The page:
MOZART: Così fan tutte, K. 588
Eleanor Steber, soprano (Fiordiligi); Blanche Thebom, mezzo-soprano (Dorabella); Roberta Peters, soprano (Despina); Richard Tucker, tenor (Ferrando); Frank Guarrera, baritone (Guglielmo); Lorenzo Alvary, bass (Don Alfonso); Metropolitan Opera Orchestra and Chorus/Fritz Stiedry, cond.
Sony Classical MH2K 60652 (2 CDs) (M) (ADD) TT: 2:23:30 


This recording is a souvenir of a memorable production that took place early in the tenure of Metropolitan Opera General Manager Sir Rudolph Bing. During that period, the Met and Bing, hoping to attract Broadway audiences, staged new productions of operetta and "light" opera. The performances featured English translations of the original librettos, and were directed by luminaries of the dramatic stage. December 20, 1950, the Met unveiled its new production of Johann Strauss' Die Fledermaus, directed by Garson Kanin. Mozart's Così fan tutte made its debut December 28, 1951, directed by Alfred Lunt, who also made an unforgettable cameo appearance at the start of each performance as a candle-lighting servant. The Met's sparkling new Cosė proved to be successful with both critics and audiences. The following June, the Met and Columbia Records joined forces to produce this recording. With the exception of Despina and Don Alfonso, the cast is identical to that of the Met premiere (in the recording Roberta Peters and Lorenzo Alvary replace Patrice Munsel and John Brownlee).

There are many reasons why this cannot be the preferred recording of Mozart's masterpiece. First, any translation must, by definition, deprive us of Mozart's sublime wedding of music to the poetry of Lorenzo da Ponte's original Italian libretto. While for the most part Ruth and Thomas Martin's translation "sings" relatively well, it is still a matter of compromise as far as the delicate synthesis of text and music is concerned. Further, the translation contains more than its share of dated colloquialisms that, for me at least, grate upon repeated hearing. For example, Despina's admonition, "Paghiam, o femmine, d'ugual moneta questa malefica razza indiscreta" ("Ladies, pay in kind this impudent, evil breed"), becomes "Pay them in kind when they flirt and philander. Sauce for the goose is the same for the gander!" If that sort of thing bothers you, consider yourself forewarned. Other shortcomings include a modern piano as accompaniment for recitatives, and the lack of such stylistic considerations as appogiaturas and ornamentation. Further, there are several cuts in recitatives, as well as deletion of Ferrando and Dorabella's second-act arias.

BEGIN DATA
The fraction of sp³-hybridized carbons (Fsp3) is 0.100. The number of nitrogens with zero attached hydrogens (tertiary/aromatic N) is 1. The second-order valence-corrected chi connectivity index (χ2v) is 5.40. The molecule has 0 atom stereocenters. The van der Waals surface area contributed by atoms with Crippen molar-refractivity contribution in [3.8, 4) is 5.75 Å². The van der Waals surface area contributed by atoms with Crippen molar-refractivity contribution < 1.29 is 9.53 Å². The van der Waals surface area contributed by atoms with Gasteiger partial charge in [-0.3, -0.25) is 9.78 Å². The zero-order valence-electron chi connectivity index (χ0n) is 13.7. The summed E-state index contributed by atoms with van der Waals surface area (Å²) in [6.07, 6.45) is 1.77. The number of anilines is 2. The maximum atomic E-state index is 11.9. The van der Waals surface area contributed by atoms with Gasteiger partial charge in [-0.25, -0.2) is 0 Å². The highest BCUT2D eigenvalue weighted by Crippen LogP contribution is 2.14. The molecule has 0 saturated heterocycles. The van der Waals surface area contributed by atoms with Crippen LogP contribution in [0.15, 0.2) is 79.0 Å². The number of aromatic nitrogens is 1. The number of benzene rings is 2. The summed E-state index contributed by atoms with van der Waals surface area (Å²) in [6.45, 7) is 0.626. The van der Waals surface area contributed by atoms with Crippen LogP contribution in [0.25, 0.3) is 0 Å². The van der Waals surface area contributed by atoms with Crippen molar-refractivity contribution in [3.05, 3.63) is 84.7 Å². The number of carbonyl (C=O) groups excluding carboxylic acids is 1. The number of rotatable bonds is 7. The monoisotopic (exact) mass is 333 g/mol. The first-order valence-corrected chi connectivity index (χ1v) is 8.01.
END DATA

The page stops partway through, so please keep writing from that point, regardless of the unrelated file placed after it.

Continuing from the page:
That said, there are many reasons why I would not want to be without this recording. It contains two outstanding performances -- Eleanor Steber's Fiordiligi and Richard Tucker's Ferrando. Steber was a renowned Mozart singer who, in addition to Fiordiligi, also sang the Countess, Donna Elvira, Pamina, and Donna Anna at the Met. The voice is rich, full, and beautiful throughout its range, and the florid requirements of the role pose no hurdles for Steber. Further, she masterfully portrays the pain the character experiences as, little by little, she succumbs to temptation. Tucker's masterful Ferrando may well come as more of a surprise. After all, this was a singer who made his greatest reputation in lirico-spinto and spinto roles. Even at this relatively early stage of his career Tucker had already sung such formidable roles as Enzo, Riccardo, Turiddu, Gabriele Adorno, Des Grieux, Cavaradossi and Don Carlo at the Met, as well as Radames in a concert performance with Toscanini. Tucker's voice certainly is more heroic than one would normally expect for Ferrando, but that is not necessarily a drawback, given the grace with which Tucker negotiates this demanding music. Tucker's identification with the role, enhanced by his superb diction, is also first-rate. It is unfortunate the production did not include Ferrando's second-act arias; as it is, Tucker's performance is a valuable memento of a great tenor who was too often taken for granted.

The remainder of the cast, while not on this exalted level, is never less than acceptable. Neither Thebom nor Guarrera match the vocal splendor of their higher-voiced counterparts, but they are engaging, vital singers. The young Roberta Peters employs her bright tone and vivacious energy to good effect as Despina, although I wish she was consistent (one way or the other) in terms of rolling her "r's." Lorenzo Alvary, while not an outstanding vocalist, does winningly project Don Alfonso's insinuating nature. Fritz Stiedry's conducting is rather heavy-handed, but still provides reasonable support. The remastered monophonic sound is superb.